Black History Month- Marcus Garvey

 

-August 17, 1887- June 10, 1940

-An orator for the Black Nationalism and Pan-Africanism movements, to which end he founded the Universal Negro Improvement Association and African Communities League.

-He advanced a Pan-African philosophy which inspired a global mass movement, known as Garveyism. Garveyism would eventually inspire others, from the Nation of Islam to the Rastafari movement.

-In the United States he launched several businesses to promote a separate black nation.

-After he was convicted of mail fraud and deported back to Jamaica, he continued his work for black repatriation to Africa.

-In 1903, he traveled to Kingston, Jamaica, and soon became involved in union activities.

-In 1907, he took part in an unsuccessful printer’s strike and the experience kindled in him a passion for political activism.

-Three years later, he traveled throughout Central America working as an newspaper editor and writing about the exploitation of migrant workers in the plantations.

-He later traveled to London where he attended Birkbeck College (University of London) and worked for the African Times and Orient Review, which advocated Pan-African nationalism.

-After corresponding with Booker T. Washington, the American educator who founded Tuskegee Institute, Garvey traveled to the United States in 1916 to raise funds for a similar venture in Jamaica.

-He settled in New York City and formed a UNIA chapter in Harlem to promote a separatist philosophy of social, political, and economic freedom for blacks.

-In 1918, Garvey began publishing the widely distributed newspaper Negro World to convey his message.

-By 1919, Marcus Garvey and UNIA had launched the Black Star Line, a shipping company that would establish trade and commerce between Africans in America, the Caribbean, South and Central America, Canada, and Africa.

-He started the Negros Factories Association, a series of companies that would manufacture marketable commodities in every big industrial center in the Western hemisphere and Africa.

-In August 1920, UNIA claimed 4 million members and held its first International Convention at Madison Square Garden in New York City. Before a crowd of 25,000 people from all over world, Marcus Garvey spoke of having pride in African history and culture.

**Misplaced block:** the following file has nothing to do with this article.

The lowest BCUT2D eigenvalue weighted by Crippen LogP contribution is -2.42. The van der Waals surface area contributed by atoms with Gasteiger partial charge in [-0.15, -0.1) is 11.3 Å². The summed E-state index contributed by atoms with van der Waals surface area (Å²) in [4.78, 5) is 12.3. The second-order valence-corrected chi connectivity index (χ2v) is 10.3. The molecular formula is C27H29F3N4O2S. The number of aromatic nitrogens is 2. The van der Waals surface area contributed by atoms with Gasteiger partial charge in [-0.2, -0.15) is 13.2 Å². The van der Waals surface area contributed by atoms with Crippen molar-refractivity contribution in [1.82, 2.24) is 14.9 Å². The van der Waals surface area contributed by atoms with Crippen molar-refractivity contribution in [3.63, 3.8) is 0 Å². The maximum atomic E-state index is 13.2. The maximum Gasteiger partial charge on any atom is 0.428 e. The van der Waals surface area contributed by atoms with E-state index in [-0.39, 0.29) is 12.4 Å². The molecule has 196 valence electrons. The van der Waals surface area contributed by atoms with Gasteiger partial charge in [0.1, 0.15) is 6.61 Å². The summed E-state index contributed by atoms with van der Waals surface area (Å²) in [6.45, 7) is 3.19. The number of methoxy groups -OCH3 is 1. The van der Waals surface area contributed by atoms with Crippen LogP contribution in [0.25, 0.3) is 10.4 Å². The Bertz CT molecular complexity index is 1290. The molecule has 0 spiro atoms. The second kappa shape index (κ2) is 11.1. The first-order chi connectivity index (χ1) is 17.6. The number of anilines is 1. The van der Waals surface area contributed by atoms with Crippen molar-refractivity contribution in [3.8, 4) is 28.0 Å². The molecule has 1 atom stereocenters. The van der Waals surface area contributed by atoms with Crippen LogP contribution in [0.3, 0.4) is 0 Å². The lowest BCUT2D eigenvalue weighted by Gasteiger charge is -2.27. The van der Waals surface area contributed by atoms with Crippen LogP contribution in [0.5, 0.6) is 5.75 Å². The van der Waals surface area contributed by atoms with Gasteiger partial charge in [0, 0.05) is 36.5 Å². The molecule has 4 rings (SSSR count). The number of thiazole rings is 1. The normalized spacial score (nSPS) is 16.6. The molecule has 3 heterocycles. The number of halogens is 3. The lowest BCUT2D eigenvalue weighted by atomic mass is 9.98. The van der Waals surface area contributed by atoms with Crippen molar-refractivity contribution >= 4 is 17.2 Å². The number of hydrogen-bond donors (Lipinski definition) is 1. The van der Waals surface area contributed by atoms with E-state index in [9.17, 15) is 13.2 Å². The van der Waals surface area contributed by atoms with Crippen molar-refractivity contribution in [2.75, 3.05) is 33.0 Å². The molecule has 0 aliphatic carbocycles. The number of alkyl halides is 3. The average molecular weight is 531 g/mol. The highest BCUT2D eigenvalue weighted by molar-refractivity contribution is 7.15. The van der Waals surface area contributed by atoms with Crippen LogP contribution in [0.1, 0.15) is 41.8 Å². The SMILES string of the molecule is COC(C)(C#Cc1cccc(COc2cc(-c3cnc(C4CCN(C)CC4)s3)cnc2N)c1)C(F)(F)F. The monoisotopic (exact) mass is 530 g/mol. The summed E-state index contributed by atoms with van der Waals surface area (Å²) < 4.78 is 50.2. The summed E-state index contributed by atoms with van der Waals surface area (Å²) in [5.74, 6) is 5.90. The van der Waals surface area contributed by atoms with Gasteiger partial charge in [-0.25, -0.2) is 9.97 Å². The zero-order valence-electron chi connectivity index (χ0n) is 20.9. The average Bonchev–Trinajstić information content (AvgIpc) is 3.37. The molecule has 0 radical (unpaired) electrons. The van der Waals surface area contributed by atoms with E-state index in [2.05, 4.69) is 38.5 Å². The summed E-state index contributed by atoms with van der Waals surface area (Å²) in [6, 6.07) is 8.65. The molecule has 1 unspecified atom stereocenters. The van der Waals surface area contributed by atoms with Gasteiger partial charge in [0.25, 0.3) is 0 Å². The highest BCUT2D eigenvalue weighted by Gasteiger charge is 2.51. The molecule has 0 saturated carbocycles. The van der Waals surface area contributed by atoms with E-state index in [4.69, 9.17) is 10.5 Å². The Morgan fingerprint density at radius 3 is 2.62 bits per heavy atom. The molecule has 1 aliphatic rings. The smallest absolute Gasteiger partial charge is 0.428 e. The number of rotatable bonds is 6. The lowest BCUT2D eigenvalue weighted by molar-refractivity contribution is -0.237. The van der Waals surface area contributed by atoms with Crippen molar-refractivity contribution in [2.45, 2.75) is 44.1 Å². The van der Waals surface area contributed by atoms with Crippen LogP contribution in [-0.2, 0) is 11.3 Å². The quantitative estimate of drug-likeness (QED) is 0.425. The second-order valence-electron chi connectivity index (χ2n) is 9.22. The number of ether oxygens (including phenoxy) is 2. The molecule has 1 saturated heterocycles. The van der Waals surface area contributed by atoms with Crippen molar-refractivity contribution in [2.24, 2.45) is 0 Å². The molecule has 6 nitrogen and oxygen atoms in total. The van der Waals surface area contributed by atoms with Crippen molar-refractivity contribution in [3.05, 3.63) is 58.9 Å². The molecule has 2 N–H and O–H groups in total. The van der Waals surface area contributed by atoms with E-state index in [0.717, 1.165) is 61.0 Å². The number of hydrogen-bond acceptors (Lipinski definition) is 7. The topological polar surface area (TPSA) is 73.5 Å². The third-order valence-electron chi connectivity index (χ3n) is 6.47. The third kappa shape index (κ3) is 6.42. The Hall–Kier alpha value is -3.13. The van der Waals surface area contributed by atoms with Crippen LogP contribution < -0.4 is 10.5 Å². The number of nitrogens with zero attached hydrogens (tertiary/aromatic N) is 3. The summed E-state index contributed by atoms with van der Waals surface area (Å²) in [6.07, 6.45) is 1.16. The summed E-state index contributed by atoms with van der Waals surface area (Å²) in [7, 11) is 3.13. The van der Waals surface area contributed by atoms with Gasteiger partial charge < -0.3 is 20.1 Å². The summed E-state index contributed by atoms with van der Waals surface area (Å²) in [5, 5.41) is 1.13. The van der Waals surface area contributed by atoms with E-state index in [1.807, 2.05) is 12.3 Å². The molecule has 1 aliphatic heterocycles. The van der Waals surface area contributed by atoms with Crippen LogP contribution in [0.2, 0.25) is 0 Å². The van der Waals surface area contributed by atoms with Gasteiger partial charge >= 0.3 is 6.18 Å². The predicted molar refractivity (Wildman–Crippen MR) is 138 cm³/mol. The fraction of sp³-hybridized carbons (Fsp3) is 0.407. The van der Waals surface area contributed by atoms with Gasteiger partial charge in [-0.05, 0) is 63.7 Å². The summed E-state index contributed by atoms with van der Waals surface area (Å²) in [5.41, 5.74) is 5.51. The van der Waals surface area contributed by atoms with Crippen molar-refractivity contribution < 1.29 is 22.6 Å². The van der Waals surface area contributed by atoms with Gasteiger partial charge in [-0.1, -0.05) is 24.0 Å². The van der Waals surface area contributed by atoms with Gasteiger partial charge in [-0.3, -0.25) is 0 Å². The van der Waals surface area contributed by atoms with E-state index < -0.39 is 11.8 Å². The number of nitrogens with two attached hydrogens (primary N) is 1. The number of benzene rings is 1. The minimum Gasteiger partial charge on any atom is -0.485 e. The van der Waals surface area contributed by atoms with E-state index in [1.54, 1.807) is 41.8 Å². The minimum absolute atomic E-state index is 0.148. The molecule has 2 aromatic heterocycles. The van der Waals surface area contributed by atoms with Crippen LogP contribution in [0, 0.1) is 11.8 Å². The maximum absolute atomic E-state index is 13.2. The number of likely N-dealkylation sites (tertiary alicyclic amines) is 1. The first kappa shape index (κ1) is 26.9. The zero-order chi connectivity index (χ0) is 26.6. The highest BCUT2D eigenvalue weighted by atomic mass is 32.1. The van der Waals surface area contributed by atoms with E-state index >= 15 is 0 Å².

-On June 23, 1923, Garvey was convicted and sentenced to prison for five years. Claiming to be a victim of a politically motivated miscarriage of justice, Garvey appealed his conviction, but was denied.

-In 1927 he was released from prison and deported to Jamaica.

-Garvey continued his political activism and the work of UNIA in Jamaica, and then moved to London in 1935.

-Perhaps in desperation or maybe in delusion, Garvey collaborated with outspoken segregationist and white supremacist Senator Theodore Bilbo of Mississippi to promote a reparations scheme.

-The Greater Liberia Act of 1939 would deport 12 million African-Americans to Liberia at federal expense to relieve unemployment. The act failed in Congress, and Garvey lost even more support among the black population.

-Marcus Garvey died in London in 1940 after several strokes. Due to travel restrictions during World War II, his body was interred in London.

-In 1964, his remains were exhumed and taken to Jamaica, where the government proclaimed him Jamaica’s first national hero and re-interred him at a shrine in the National Heroes Park.

-But his memory and influence remain. His message of pride and dignity inspired many in the early days of the Civil Rights movement in the 1950s and 1960s. In tribute to his many contributions, Garvey’s bust has been displayed in the Organization of American States’ Hall of Heroes in Washington, D.C. The country of Ghana has named its shipping line the Black Star Line and its national soccer team the Black Stars, in honor of Garvey.

 

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